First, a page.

4

the k-th agent in line.6
A mechanism is (P; c), where c = (c1 ; c2 ; :::; cN ), ck = (ck ; ck ), and ck : T k !
1 2
1
R+ is date-1 consumption of the k-th agent in the ordering and ck : T N ! R+
2
is date-2 consumption of that agent. The domain of c is agent announcements.
PN k
PN k
We say that c is feasible if for all tN 2 T N , R(Y
k=1 c1 )
k=1 c2 . Let C
denote the set of all feasible c.
For a given (P; c), a strategy for the k-th agent in the ordering is k :
Pk 1 T ! T , where the …rst argument is what the planner announces and the
second is the true type of the agent. We let k = ( 1 ; 2 ; : : : ; k ).
Given (P; c) and N , we let gk (t) be the conditional distribution over T N
of the k-th agent in the ordering who is type t. Here an element of T N is a
queue as de…ned above and gk (t) is derived from g (the ex ante distribution
over queues), (P; c), and N via Bayes’rule. Now we can de…ne equilibrium.
De…nition 1 Given (P; c) with c 2 C, the strategy N and the associated belief given by gk (t) is a perfect Bayesian equilibrium if for each (k; hk 1 ; t) 2
(N H k 1 T ) and each ~ n 2 T;
Egk (t) u[cn (
1

n 1

;

n
n ); c2 (

n 1

;

Egk (t) u[cn (
1

n 1

; ~ n ); cn (
2

n 1

; ~n;

n;

N
n+1 ); t]

N
n+1 ); t];

(1)

where Egk (t) denotes expectation with respect to the distribution gk (t).
The next de…nition relies on the revelation principle.
De…nition 2 Given P , c 2 C is weakly implementable (by truth-telling) if for
~
each (k; hk 1 ; t) 2 (N H k 1 T ) and each t 2 T ,
Egk (t) u[cn (tn
1

1

; t); cn (tn
2

1

; t; tN ); t]
n+1

Egk (t) u[cn (tn
1

1

~ 2
; t); cn (tn

1

~ n+1
; t; tN ); t]:

(2)

In (2), tN is a random variable because it is the part of the queue that has
n+1
not been revealed when the planner encounters the k-th person. In addition,
part of (tn 1 ; n) may be random. Its distribution depends on how much the
planner reveals.
For our purposes, the following restrictive notion of strong implementability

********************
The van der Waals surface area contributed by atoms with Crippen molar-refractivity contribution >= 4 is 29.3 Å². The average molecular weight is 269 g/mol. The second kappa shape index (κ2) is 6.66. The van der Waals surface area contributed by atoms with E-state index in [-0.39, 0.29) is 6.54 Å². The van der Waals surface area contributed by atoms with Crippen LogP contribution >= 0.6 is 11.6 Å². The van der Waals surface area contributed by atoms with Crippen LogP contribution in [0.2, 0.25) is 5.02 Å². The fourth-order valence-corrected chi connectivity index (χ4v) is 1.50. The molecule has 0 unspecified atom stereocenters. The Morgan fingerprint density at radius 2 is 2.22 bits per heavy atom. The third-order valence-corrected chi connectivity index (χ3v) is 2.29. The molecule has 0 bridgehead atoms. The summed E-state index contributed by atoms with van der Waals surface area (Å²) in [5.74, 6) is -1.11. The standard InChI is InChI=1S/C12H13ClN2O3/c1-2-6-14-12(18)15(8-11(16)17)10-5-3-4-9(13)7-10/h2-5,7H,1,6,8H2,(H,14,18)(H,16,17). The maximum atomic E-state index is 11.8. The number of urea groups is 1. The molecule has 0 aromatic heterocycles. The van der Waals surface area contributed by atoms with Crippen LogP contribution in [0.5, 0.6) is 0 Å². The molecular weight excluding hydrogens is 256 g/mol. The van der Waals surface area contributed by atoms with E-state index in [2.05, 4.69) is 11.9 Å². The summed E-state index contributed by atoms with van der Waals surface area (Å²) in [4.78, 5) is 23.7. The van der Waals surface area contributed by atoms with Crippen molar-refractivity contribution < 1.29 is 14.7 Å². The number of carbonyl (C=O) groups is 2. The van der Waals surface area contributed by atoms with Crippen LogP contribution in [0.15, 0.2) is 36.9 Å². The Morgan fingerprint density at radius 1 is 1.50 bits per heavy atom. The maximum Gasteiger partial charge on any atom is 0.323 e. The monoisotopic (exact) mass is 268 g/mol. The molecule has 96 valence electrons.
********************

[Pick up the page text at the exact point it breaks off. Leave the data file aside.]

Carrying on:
su¢ ces.
6 In

appendix 1, these partitions are set out explicitly for the case N = 3.

5

De…nition 3 Given P , c 2 C is strongly implementable if truth-telling is the
unique equilibrium for (P; c).
Motivated in part by the comparisons between PS, GL, and ANW, we compare di¤erent P ’ according to coarseness. The following nesting result is an
s
immediate consequence of the law of iterated expectations.
Claim 1 Let P 0 be coarser than P 00 . If c 2 C satis…es de…nition 2 for P = P 00 ,
then c satis…es de…nition 2 for P = P 0 .
The planner’ objective in this model is ex ante expected utility; namely,
s
W(

N

; P; c) = Eg u[cn (
1

n 1

;

n
n ); c2 (

n 1

;

n;

N
n+1 ); t]:

(3)

The planner’ weak implementability problem is to choose (P; c) to maximize W
s
subject to c 2 C and satisfaction of de…nition 2. The planner’ strong imples
mentability problem adds satisfaction of de…nition 3 as an additional constraint.7

4

Two examples

For each of two examples, we compute the best weakly implementable allocation and the best strongly implementable allocation. One example is the PS
appendix B example and the other is a slight variant of it. The PS example
has N = 2, Y = 6, R = 1:05, equally likely queues, and u (c1 ; c2 ; impatient) =
7 ANW mistakenly claim that weak implementability implies strong implementability if the
planner reveals only place in the ordering. Their mistake can be explained using the above
formulation.